A study from Shotbyshot.com also found that if you take the difficulty of the golf courses into consideration, PGA Tour players are some 5.5 strokes better on average per round. 

They also reported the same, that 4 of the 5.5 strokes would be gained from the tee (2.5) and in approaches to the green (1.5).

So, how do you become a scratch golfer?

Now, even though we’d love to say it, there isn’t a magic secret that will help you to become a scratch golfer overnight. 

Instead, the process of becoming a scratch golfer is both a lengthy and difficult one – and will require plenty of determination and grit. 

But there are some ways that scratch golfers differ from regular players. Below we’ll give you a better understanding of what it takes to become a better golfer.

1. Scratch golfers know their distances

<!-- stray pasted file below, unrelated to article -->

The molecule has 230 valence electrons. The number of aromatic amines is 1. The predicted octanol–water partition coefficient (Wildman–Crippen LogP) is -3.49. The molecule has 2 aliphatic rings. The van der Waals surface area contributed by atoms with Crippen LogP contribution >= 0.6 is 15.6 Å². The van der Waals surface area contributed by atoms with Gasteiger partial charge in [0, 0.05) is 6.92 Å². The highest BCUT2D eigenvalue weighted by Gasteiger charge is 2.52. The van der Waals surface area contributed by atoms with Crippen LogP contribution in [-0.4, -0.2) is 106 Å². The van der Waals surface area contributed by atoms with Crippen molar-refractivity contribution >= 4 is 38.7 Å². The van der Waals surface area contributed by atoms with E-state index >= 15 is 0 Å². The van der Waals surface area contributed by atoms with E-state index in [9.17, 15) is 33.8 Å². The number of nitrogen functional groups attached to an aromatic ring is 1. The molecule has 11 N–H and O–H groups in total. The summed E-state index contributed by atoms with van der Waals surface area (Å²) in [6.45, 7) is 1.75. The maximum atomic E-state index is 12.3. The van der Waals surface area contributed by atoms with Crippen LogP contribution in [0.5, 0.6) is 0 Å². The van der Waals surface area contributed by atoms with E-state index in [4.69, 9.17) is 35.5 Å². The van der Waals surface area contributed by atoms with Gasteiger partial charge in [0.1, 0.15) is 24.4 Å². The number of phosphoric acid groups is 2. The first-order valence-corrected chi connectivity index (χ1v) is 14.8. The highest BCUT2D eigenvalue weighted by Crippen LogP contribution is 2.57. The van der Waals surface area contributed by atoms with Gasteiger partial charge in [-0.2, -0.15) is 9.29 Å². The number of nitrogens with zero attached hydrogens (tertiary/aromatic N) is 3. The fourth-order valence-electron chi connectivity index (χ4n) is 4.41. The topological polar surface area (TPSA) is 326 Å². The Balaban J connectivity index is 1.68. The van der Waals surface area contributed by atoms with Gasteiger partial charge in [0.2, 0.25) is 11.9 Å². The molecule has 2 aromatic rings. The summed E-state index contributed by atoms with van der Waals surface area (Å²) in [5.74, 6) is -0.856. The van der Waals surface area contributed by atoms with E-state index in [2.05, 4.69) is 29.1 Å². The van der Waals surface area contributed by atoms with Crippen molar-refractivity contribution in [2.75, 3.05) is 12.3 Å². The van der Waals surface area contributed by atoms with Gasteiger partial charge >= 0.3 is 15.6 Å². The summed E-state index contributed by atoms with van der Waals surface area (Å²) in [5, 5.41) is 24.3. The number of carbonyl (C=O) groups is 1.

golfer using a Bushnell rangefinder

If you’ve got plans on becoming a scratch golfer, then you’re going to need to make sure that you’ve got your distances nailed.

One of the best ways that you can feel how far you are hitting your balls is to monitor this at the driving range. If you’re not really a fan of the driving range, you could invest in a GPS device or rangefinder that will help you work out your distances whilst on the course.

2. Scratch golfers maintain a constant tempo

As we’re sure you’re already familiar with, there’s no set recipe for becoming a scratch golfer. However, one thing’s for sure – all scratch golfers have a 3:1 full swing tempo, and this goes for both men and women golfers.

By ensuring that you’re able to get your swing to this tempo, it will mean that you’ll have smoother swing transitions which should result in more consistency on the course.